Comprehensive Analytical Chemistry Damia Barcelo 

Analysis, Fate and Removal of Pharmaceuticals in the Water Cycle, Volume 50 

Comprehensive Analytical Chemistry Damia Barcelo

Pharmaceuticals are a diverse group of chemicals used in veterinary medicine, agricultural practices, human health and cosmetic care. Many are highly bioactive, most are polar, many are optically active, and all (when present in the environment) occur usually at no more than trace concentrations.
Pharmaceuticals are a class of new, so-called ‘‘emerging’’ contam-inants that have raised great concern in the last years. Pharmaceuticals have deserved attention (i) because of continuous introduction via effluents from sewage treatment facilities and from septic systems. They are referred to as ‘‘pseudo’’ persistent contaminants (i.e. high transformation/removal rates are compensated by their continuous in-troduction into environment) (ii) they are developed with the intention of performing a biological effect, (iii) often have the same type of phy-sico-chemical behaviour as other harmful xenobiotics (persistence in order to avoid the substance to be inactive before having a curing effect, and lipophilicity in order to be able to pass membranes) and (iv) they are used by man in rather large quantities (i.e. similar to those of many pesticides).
The continuous introduction of pharmaceuticals and their bioactive metabolites into the environment may lead to a high long-term con-centrations and promote continual, but unnoticed adverse effects on aquatic and terrestrial organisms. Attention is being paid during the last few years to develop a better understanding of the toxicology issues including low-dose multi-generational exposure to multiple chemical stressors and how human and ecological risks might be affected by these chemical cocktails.
The main objectives of this book is to provide the reader with a well-founded overview of the state of the art of the analytical methods for trace determination of pharmaceuticals in the environmental samples, and to give a review of the fate and occurrence of pharmaceuticals in the water cycle (elimination in wastewater and drinking water Editor’s preface
treatment), including latest developments in the treatment technolo-gies, such as membrane bioreactors, advance oxidation and natural at-tenuation processes.
To reach these objectives the book includes a concise and critical compilation of the information published in the last years regarding all analytical aspects of the trace determination of pharmaceutical resi-dues in the environmental samples, including advanced technologies for sample preparation of aqueous and solid samples, clean up protocols and analysis The analytical methodology for the determination of trace pharmaceuticals in complex environmental matrices is still evolving and the number of methods described in the literature has grown con-siderably. Ten years ago GC/MS with derivatisation was the method of choice due to the possibility to go as low as low nanogram per liter level. Nowadays, LC/MS/MS and hybrid MS systems involving time of flight (TOF) and other analyzers is the method of choice due to its increased availability, high sensitivity and the fact there is no need of derivati-sation of the samples, as it is the case in GC/MS.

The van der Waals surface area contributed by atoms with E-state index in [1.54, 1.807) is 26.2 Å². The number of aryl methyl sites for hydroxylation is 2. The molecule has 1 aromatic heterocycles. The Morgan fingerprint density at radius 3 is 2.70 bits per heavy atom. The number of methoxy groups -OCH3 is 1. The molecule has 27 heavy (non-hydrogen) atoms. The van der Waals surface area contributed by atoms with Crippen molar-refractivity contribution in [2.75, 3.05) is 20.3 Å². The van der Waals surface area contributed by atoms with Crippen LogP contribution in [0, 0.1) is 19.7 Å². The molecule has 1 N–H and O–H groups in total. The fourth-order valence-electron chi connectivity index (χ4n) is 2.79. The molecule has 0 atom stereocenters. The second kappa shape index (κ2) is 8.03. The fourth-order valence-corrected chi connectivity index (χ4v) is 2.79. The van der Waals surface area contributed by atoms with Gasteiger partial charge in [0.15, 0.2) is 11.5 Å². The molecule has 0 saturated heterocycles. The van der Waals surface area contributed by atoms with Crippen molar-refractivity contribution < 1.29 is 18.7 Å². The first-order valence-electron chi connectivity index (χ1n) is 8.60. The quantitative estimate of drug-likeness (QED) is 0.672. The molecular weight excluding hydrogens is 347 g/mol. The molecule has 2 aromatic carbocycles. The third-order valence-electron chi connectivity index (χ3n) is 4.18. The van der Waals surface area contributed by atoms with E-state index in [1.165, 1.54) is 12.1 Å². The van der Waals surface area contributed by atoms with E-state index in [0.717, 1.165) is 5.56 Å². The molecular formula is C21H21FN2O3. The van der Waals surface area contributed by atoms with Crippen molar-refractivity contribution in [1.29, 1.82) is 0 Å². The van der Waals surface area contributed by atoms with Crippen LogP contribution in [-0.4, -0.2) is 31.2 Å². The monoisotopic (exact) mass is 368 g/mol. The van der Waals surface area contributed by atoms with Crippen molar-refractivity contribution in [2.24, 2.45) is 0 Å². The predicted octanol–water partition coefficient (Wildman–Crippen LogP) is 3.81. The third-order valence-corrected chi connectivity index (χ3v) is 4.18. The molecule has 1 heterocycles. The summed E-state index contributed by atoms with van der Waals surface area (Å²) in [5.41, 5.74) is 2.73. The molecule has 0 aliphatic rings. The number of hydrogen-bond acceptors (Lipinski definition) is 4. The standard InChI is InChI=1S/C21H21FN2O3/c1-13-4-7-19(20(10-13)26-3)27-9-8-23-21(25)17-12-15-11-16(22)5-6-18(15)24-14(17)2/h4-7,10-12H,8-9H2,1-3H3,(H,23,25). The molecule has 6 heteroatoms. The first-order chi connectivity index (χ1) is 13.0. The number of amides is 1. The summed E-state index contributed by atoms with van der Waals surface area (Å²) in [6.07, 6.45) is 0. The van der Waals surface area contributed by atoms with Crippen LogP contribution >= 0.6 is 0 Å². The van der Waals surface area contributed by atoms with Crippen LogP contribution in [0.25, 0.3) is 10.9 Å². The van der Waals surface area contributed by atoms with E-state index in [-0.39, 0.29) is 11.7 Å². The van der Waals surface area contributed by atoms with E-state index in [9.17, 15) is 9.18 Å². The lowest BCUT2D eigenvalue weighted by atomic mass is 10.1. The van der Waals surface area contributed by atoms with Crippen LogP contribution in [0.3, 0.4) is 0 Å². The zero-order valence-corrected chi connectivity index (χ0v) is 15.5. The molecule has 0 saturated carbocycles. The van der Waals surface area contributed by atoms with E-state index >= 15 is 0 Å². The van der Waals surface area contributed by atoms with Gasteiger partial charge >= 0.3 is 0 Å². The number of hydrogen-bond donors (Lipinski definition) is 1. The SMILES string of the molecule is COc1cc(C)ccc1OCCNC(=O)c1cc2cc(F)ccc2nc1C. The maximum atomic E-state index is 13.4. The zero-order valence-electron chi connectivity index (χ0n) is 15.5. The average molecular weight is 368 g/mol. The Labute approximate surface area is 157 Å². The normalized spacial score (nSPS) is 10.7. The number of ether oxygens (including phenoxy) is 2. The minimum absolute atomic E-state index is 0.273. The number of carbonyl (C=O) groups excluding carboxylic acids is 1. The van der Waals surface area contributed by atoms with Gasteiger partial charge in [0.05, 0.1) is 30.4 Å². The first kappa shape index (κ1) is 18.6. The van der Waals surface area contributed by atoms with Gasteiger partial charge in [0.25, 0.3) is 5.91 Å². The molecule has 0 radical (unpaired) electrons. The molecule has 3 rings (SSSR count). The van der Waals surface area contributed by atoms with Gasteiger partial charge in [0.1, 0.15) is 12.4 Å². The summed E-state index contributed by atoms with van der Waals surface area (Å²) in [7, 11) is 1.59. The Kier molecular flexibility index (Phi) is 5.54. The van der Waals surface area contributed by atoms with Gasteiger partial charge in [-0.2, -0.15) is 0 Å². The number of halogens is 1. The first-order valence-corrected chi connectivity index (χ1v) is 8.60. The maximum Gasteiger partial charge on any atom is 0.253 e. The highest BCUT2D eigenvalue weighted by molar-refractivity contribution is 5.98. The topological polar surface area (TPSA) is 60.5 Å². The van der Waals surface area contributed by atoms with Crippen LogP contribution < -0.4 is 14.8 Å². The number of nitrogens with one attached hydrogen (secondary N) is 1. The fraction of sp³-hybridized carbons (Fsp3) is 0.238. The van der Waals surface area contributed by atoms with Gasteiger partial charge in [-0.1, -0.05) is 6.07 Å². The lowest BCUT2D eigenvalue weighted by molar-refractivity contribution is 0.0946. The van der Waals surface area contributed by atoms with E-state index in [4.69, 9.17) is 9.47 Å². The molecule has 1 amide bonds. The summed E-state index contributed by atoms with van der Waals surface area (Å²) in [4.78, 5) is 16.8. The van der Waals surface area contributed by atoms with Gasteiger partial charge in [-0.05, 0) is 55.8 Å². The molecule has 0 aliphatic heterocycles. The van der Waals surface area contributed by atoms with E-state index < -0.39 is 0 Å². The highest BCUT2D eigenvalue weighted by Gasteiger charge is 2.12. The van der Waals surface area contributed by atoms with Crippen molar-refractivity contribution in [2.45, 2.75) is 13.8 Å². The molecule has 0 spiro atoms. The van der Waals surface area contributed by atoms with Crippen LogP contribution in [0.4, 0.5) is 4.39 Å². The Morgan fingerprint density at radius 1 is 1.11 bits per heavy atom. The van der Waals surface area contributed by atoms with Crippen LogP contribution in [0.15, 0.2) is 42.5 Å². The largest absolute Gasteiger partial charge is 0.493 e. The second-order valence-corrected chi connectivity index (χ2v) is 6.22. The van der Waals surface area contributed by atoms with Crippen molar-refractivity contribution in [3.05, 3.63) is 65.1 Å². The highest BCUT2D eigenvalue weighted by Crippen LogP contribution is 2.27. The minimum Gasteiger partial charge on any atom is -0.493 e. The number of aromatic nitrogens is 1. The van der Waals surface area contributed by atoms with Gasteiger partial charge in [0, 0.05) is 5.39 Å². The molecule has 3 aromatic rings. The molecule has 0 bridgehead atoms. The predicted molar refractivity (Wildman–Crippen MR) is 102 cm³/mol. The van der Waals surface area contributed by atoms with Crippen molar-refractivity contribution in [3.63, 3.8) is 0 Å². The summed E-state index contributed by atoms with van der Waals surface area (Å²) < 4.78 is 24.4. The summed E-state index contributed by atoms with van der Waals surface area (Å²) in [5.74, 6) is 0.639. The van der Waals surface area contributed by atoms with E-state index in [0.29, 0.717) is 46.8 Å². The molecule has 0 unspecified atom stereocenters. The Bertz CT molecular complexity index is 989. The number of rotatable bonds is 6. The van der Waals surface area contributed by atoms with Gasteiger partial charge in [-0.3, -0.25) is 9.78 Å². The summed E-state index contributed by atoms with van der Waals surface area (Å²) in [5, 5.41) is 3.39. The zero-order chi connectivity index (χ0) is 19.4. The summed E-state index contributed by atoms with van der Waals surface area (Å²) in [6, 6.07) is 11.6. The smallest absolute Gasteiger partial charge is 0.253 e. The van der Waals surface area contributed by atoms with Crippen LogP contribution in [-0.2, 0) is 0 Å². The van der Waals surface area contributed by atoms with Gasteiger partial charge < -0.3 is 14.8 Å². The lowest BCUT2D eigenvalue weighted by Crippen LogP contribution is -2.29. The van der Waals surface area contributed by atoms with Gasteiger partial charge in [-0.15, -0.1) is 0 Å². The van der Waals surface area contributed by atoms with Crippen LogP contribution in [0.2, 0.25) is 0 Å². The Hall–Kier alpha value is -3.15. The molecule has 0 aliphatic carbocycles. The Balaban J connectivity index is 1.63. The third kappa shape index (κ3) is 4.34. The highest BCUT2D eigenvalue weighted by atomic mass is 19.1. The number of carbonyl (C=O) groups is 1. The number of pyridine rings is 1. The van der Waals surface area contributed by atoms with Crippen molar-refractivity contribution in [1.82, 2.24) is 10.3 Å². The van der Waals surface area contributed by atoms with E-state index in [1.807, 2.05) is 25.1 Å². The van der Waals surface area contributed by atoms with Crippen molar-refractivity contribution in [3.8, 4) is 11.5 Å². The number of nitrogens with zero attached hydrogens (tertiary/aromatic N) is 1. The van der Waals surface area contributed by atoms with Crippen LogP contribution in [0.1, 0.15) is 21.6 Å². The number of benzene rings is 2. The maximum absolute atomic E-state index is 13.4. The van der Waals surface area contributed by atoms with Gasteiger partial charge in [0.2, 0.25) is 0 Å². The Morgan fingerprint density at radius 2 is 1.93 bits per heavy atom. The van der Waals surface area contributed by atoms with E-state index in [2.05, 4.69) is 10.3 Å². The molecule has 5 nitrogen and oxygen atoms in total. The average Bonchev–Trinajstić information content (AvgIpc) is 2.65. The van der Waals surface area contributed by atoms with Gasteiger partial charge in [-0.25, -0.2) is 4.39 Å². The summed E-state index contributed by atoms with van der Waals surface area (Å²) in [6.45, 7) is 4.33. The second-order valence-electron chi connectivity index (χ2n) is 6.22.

The book is structured with five chapters:
The first chapter deals with the general introduction of the prob-lem of pharmaceuticals as environmental contaminants thus indicating their sources and management options. The second part of the book comprises the largest part of the book and it is devoted to the analysis of pharmaceuticals and consists of 8 sub-chapters dealing with modern analytical techniques for the unequivocal detection of all main classes
of pharmaceuticals (antibiotics, anti-inflammatory drugs, b-blockers, lipid regulating agents, sex hormones, X-ray contrast agents, psychi-atric drugs) in liquid (wastewater, surface, ground and drinking water) and solid matrices (soil, sediment, sludge). The chapter is mainly de-voted to highly sophisticated and established hyphenated mass spec-trometric methods such as LC-MS and LC-MS-MS and GC-MS. In addition, sample preparation methods are thoroughly evaluated for all groups of pharmaceuticals including their major metabolites. Finally, one sub-chapter also addresses the application of bioassays and bio-sensors for the analysis of pharmaceuticals in the environment.
The third chapter gives an overview on occurrence data in all en-vironmental compartments including sewage sludge, as well as trans-formation processes of pharmaceuticals in the environment, including photolysis and other processes and a final subchapter on an overview of toxicological data.